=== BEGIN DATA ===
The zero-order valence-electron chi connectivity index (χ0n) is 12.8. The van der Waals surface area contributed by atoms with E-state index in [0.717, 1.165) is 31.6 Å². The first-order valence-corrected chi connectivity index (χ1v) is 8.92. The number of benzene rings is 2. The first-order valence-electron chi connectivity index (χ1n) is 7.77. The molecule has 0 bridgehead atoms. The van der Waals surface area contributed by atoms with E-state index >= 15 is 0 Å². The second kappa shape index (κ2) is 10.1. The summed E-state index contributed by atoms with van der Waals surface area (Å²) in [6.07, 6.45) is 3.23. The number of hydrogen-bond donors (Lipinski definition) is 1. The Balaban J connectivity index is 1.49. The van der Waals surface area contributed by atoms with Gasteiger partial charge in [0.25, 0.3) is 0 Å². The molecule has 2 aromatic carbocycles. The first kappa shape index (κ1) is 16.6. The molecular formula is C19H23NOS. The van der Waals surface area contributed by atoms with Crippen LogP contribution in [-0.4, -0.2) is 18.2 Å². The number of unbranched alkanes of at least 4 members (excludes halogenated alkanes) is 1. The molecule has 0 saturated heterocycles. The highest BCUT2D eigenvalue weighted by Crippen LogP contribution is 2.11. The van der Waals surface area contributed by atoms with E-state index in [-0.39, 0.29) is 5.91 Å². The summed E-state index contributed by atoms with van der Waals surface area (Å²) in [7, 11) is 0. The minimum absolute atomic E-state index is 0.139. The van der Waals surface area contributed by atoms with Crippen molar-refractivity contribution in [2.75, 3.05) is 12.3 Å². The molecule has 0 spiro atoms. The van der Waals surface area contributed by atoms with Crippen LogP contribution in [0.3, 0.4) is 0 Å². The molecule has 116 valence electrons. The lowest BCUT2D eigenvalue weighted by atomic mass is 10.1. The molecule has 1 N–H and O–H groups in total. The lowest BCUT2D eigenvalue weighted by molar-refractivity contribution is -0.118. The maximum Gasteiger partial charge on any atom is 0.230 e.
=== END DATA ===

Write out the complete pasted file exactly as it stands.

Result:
The zero-order valence-electron chi connectivity index (χ0n) is 12.8. The van der Waals surface area contributed by atoms with E-state index in [0.717, 1.165) is 31.6 Å². The first-order valence-corrected chi connectivity index (χ1v) is 8.92. The number of benzene rings is 2. The first-order valence-electron chi connectivity index (χ1n) is 7.77. The molecule has 0 bridgehead atoms. The van der Waals surface area contributed by atoms with E-state index >= 15 is 0 Å². The second kappa shape index (κ2) is 10.1. The summed E-state index contributed by atoms with van der Waals surface area (Å²) in [6.07, 6.45) is 3.23. The number of hydrogen-bond donors (Lipinski definition) is 1. The Balaban J connectivity index is 1.49. The van der Waals surface area contributed by atoms with Gasteiger partial charge in [0.25, 0.3) is 0 Å². The molecule has 2 aromatic carbocycles. The first kappa shape index (κ1) is 16.6. The molecular formula is C19H23NOS. The van der Waals surface area contributed by atoms with Crippen LogP contribution in [-0.4, -0.2) is 18.2 Å². The number of unbranched alkanes of at least 4 members (excludes halogenated alkanes) is 1. The molecule has 0 saturated heterocycles. The highest BCUT2D eigenvalue weighted by Crippen LogP contribution is 2.11. The van der Waals surface area contributed by atoms with E-state index in [-0.39, 0.29) is 5.91 Å². The summed E-state index contributed by atoms with van der Waals surface area (Å²) in [7, 11) is 0. The minimum absolute atomic E-state index is 0.139. The van der Waals surface area contributed by atoms with Crippen molar-refractivity contribution in [2.75, 3.05) is 12.3 Å². The molecule has 0 spiro atoms. The van der Waals surface area contributed by atoms with Crippen LogP contribution in [0.3, 0.4) is 0 Å². The molecule has 116 valence electrons. The lowest BCUT2D eigenvalue weighted by atomic mass is 10.1. The molecule has 1 N–H and O–H groups in total. The lowest BCUT2D eigenvalue weighted by molar-refractivity contribution is -0.118. The maximum Gasteiger partial charge on any atom is 0.230 e.